Untitled by Gregory Crewdson at Montserrat
MCA Commencement Exhibition
By: Shawn Hill - May 12, 2012
Carol Schlosberg Alumni Gallery
May 7-25, 2012
Montserrat College of Art
Gregory Crewdson offers work from two different series in this spare and powerful show: A harrowing archival pigment print of an American neighborhood, and two black and white works related to the Italian cinema industry.
The full-color work has a subtitle, (Kent Street), and at first all seems calm. Amidst suburban houses and trees on a not very cold late afternoon, a man pushes a shopping cart down the street, heading west towards the sunset. Crewdson's technique involves not having a central focal point, so that every inch of the surface receives equal detail and development. And it is in those details that we start to notice what is amiss.
The man, in worn shoes and faded jeans, is pushing a stolen cart full of debris. This random assortment of goods is all salvage; an old TV, a shade-less floor lamp, folded rugs and battered paintings comprise his treasures. Is he on the prowl for more, though his cart is full? Where is he coming from, and where is he going, as he rolls down the center of the empty street?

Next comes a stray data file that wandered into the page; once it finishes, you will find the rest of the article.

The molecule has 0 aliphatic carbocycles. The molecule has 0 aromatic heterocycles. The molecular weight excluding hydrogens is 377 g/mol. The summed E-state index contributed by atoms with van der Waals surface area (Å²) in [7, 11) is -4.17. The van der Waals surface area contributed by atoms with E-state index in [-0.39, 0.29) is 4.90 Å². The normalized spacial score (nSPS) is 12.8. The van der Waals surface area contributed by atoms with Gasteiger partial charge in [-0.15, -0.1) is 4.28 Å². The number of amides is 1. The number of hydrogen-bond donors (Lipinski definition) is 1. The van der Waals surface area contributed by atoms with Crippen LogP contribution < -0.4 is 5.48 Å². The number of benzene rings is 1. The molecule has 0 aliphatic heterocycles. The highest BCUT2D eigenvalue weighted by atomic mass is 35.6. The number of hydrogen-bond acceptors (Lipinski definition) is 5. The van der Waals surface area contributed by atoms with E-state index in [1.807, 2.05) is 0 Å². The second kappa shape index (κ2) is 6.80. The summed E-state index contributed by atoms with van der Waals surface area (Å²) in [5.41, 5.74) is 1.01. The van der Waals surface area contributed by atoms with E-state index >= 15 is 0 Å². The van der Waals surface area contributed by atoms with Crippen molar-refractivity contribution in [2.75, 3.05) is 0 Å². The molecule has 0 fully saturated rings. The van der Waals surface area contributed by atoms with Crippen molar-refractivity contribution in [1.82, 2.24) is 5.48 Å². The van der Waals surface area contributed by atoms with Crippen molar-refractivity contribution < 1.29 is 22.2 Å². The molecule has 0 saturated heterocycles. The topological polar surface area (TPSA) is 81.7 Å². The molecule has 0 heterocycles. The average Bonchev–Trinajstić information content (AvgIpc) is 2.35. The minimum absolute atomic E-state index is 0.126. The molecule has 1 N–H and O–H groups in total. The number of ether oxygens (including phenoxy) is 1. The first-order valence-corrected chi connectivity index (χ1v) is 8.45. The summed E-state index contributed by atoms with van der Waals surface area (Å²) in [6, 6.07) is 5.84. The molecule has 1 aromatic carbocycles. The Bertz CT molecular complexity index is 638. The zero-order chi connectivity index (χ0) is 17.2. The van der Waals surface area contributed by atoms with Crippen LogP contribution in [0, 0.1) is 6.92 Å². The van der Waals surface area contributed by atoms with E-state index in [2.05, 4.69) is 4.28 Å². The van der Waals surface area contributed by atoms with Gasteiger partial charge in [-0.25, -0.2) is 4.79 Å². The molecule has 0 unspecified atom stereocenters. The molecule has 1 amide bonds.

Around him, though their gardens are prim and cut, things have gone wrong at some of the dwellings. A few yards ahead, there's no house at all, but a lot filled with crudely stacked boards and shingles. To his right, windows have been covered with plastic, and further along another house is boarded up on the porch, but a blasted hole in the siding has been left to expose the second story to the elements.
The composition renders this figure at its center miniscule and impotent. Some apocalypse has already occurred, and there will be no recovery. The camera is as interested in the muddy and abstract tangle of tire tracks in the foreground as it is in any other sign of human activity in this desolate world.
The black and white images of studio back lots, taken in Italy, have a modicum more romanticism, but are also unbearably lonely and bereft of human presence. One can read the European influence clearly, as these half-finished dwellings and facades refer to millennia-old ways of life. There's none of the fun and rickety shanty-town look you might think of for American westerns, or even the gritty urban settings needed for films noir. These false streets refer to villages, churches, pensions and mercantile plazas, as settings for an endlessly unspooling human drama. Only, with no actors, no direction, no sense of purpose, the streets and doorways become empty and echoing passages to nowhere. Endlessly present, they ironically have no starting point or finish line in sight. Crewdson's photographic gift is profound: He knows where to find limbo.